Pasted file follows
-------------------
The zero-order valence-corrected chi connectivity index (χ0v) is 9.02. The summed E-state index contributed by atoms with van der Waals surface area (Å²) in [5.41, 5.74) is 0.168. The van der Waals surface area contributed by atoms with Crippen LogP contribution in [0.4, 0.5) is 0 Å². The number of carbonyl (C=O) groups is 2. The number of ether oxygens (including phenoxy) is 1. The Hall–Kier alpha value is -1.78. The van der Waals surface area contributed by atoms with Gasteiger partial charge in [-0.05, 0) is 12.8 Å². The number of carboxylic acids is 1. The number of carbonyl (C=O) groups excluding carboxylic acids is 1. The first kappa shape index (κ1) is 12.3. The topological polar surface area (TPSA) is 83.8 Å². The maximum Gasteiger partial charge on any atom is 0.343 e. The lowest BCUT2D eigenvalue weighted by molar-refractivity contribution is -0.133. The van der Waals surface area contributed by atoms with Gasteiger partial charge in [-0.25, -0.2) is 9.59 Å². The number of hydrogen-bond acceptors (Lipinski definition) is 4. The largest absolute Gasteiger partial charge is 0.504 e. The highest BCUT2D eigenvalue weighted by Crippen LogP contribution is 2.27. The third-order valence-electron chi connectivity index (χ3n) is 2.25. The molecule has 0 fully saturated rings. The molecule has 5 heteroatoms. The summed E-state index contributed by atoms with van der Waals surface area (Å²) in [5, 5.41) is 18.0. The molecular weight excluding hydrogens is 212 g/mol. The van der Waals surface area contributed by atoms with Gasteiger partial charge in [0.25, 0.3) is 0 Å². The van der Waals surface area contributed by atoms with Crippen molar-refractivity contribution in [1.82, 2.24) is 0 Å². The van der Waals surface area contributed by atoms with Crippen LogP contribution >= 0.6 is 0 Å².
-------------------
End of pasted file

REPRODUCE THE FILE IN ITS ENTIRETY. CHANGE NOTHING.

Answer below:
The zero-order valence-corrected chi connectivity index (χ0v) is 9.02. The summed E-state index contributed by atoms with van der Waals surface area (Å²) in [5.41, 5.74) is 0.168. The van der Waals surface area contributed by atoms with Crippen LogP contribution in [0.4, 0.5) is 0 Å². The number of carbonyl (C=O) groups is 2. The number of ether oxygens (including phenoxy) is 1. The Hall–Kier alpha value is -1.78. The van der Waals surface area contributed by atoms with Gasteiger partial charge in [-0.05, 0) is 12.8 Å². The number of carboxylic acids is 1. The number of carbonyl (C=O) groups excluding carboxylic acids is 1. The first kappa shape index (κ1) is 12.3. The topological polar surface area (TPSA) is 83.8 Å². The maximum Gasteiger partial charge on any atom is 0.343 e. The lowest BCUT2D eigenvalue weighted by molar-refractivity contribution is -0.133. The van der Waals surface area contributed by atoms with Gasteiger partial charge in [-0.25, -0.2) is 9.59 Å². The number of hydrogen-bond acceptors (Lipinski definition) is 4. The largest absolute Gasteiger partial charge is 0.504 e. The highest BCUT2D eigenvalue weighted by Crippen LogP contribution is 2.27. The third-order valence-electron chi connectivity index (χ3n) is 2.25. The molecule has 0 fully saturated rings. The molecule has 5 heteroatoms. The summed E-state index contributed by atoms with van der Waals surface area (Å²) in [5, 5.41) is 18.0. The molecular weight excluding hydrogens is 212 g/mol. The van der Waals surface area contributed by atoms with Gasteiger partial charge in [0.25, 0.3) is 0 Å². The van der Waals surface area contributed by atoms with Crippen molar-refractivity contribution in [1.82, 2.24) is 0 Å². The van der Waals surface area contributed by atoms with Crippen LogP contribution >= 0.6 is 0 Å².